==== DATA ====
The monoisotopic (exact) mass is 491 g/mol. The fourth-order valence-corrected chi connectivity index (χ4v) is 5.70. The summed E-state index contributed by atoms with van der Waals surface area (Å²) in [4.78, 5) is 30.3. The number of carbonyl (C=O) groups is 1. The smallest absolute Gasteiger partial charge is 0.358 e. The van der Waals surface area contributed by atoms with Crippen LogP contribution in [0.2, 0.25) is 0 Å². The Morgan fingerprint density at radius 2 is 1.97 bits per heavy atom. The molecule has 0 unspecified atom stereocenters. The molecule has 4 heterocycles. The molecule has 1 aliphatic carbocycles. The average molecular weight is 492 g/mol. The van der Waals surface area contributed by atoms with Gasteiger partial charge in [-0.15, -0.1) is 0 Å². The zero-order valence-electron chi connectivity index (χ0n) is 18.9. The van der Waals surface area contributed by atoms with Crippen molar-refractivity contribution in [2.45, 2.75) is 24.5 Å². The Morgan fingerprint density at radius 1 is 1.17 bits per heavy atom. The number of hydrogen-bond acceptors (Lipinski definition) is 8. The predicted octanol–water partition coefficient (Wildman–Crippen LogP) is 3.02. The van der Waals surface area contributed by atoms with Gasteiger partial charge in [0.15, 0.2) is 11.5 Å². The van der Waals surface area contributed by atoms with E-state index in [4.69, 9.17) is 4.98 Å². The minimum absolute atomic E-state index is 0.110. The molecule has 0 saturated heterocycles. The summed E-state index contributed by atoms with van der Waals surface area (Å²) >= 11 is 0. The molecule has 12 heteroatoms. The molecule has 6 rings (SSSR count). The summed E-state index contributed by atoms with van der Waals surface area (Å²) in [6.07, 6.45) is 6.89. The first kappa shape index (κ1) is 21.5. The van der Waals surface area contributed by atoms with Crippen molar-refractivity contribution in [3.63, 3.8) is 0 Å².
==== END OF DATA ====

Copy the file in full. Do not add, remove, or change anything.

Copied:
The monoisotopic (exact) mass is 491 g/mol. The fourth-order valence-corrected chi connectivity index (χ4v) is 5.70. The summed E-state index contributed by atoms with van der Waals surface area (Å²) in [4.78, 5) is 30.3. The number of carbonyl (C=O) groups is 1. The smallest absolute Gasteiger partial charge is 0.358 e. The van der Waals surface area contributed by atoms with Crippen LogP contribution in [0.2, 0.25) is 0 Å². The Morgan fingerprint density at radius 2 is 1.97 bits per heavy atom. The molecule has 0 unspecified atom stereocenters. The molecule has 4 heterocycles. The molecule has 1 aliphatic carbocycles. The average molecular weight is 492 g/mol. The van der Waals surface area contributed by atoms with Gasteiger partial charge in [-0.15, -0.1) is 0 Å². The zero-order valence-electron chi connectivity index (χ0n) is 18.9. The van der Waals surface area contributed by atoms with Crippen molar-refractivity contribution in [2.45, 2.75) is 24.5 Å². The Morgan fingerprint density at radius 1 is 1.17 bits per heavy atom. The number of hydrogen-bond acceptors (Lipinski definition) is 8. The predicted octanol–water partition coefficient (Wildman–Crippen LogP) is 3.02. The van der Waals surface area contributed by atoms with Gasteiger partial charge in [0.15, 0.2) is 11.5 Å². The van der Waals surface area contributed by atoms with E-state index in [4.69, 9.17) is 4.98 Å². The minimum absolute atomic E-state index is 0.110. The molecule has 0 saturated heterocycles. The summed E-state index contributed by atoms with van der Waals surface area (Å²) >= 11 is 0. The molecule has 12 heteroatoms. The molecule has 6 rings (SSSR count). The summed E-state index contributed by atoms with van der Waals surface area (Å²) in [6.07, 6.45) is 6.89. The first kappa shape index (κ1) is 21.5. The van der Waals surface area contributed by atoms with Crippen molar-refractivity contribution in [3.63, 3.8) is 0 Å².